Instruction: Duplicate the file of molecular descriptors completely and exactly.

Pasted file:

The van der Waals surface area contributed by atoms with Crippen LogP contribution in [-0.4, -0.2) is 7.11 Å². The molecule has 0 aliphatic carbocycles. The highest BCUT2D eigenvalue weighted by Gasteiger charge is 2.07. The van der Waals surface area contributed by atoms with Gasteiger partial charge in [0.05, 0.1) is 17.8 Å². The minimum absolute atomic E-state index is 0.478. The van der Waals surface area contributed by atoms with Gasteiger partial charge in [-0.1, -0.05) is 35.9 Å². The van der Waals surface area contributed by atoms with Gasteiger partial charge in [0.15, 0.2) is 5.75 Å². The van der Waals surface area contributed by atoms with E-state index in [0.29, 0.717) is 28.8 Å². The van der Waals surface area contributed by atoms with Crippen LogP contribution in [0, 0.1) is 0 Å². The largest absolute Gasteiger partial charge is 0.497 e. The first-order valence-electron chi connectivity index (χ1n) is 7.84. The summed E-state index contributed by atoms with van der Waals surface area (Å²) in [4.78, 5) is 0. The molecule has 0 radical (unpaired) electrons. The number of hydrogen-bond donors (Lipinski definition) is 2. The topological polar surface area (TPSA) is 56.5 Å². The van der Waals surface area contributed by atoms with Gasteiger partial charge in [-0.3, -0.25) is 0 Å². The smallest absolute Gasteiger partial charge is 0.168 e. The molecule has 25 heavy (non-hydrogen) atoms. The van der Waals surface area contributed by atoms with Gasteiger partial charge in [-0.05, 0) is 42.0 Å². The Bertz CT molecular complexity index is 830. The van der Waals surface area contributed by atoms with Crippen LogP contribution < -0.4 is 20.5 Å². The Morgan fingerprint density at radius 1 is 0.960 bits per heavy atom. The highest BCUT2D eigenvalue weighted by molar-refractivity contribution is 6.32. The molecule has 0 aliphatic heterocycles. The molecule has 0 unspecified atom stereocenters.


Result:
The van der Waals surface area contributed by atoms with Crippen LogP contribution in [-0.4, -0.2) is 7.11 Å². The molecule has 0 aliphatic carbocycles. The highest BCUT2D eigenvalue weighted by Gasteiger charge is 2.07. The van der Waals surface area contributed by atoms with Gasteiger partial charge in [0.05, 0.1) is 17.8 Å². The minimum absolute atomic E-state index is 0.478. The van der Waals surface area contributed by atoms with Gasteiger partial charge in [-0.1, -0.05) is 35.9 Å². The van der Waals surface area contributed by atoms with Gasteiger partial charge in [0.15, 0.2) is 5.75 Å². The van der Waals surface area contributed by atoms with E-state index in [0.29, 0.717) is 28.8 Å². The van der Waals surface area contributed by atoms with Crippen LogP contribution in [0, 0.1) is 0 Å². The largest absolute Gasteiger partial charge is 0.497 e. The first-order valence-electron chi connectivity index (χ1n) is 7.84. The summed E-state index contributed by atoms with van der Waals surface area (Å²) in [4.78, 5) is 0. The molecule has 0 radical (unpaired) electrons. The number of hydrogen-bond donors (Lipinski definition) is 2. The topological polar surface area (TPSA) is 56.5 Å². The van der Waals surface area contributed by atoms with Gasteiger partial charge in [-0.3, -0.25) is 0 Å². The smallest absolute Gasteiger partial charge is 0.168 e. The molecule has 25 heavy (non-hydrogen) atoms. The van der Waals surface area contributed by atoms with Gasteiger partial charge in [-0.05, 0) is 42.0 Å². The Bertz CT molecular complexity index is 830. The van der Waals surface area contributed by atoms with Crippen LogP contribution < -0.4 is 20.5 Å². The Morgan fingerprint density at radius 1 is 0.960 bits per heavy atom. The highest BCUT2D eigenvalue weighted by molar-refractivity contribution is 6.32. The molecule has 0 aliphatic heterocycles. The molecule has 0 unspecified atom stereocenters.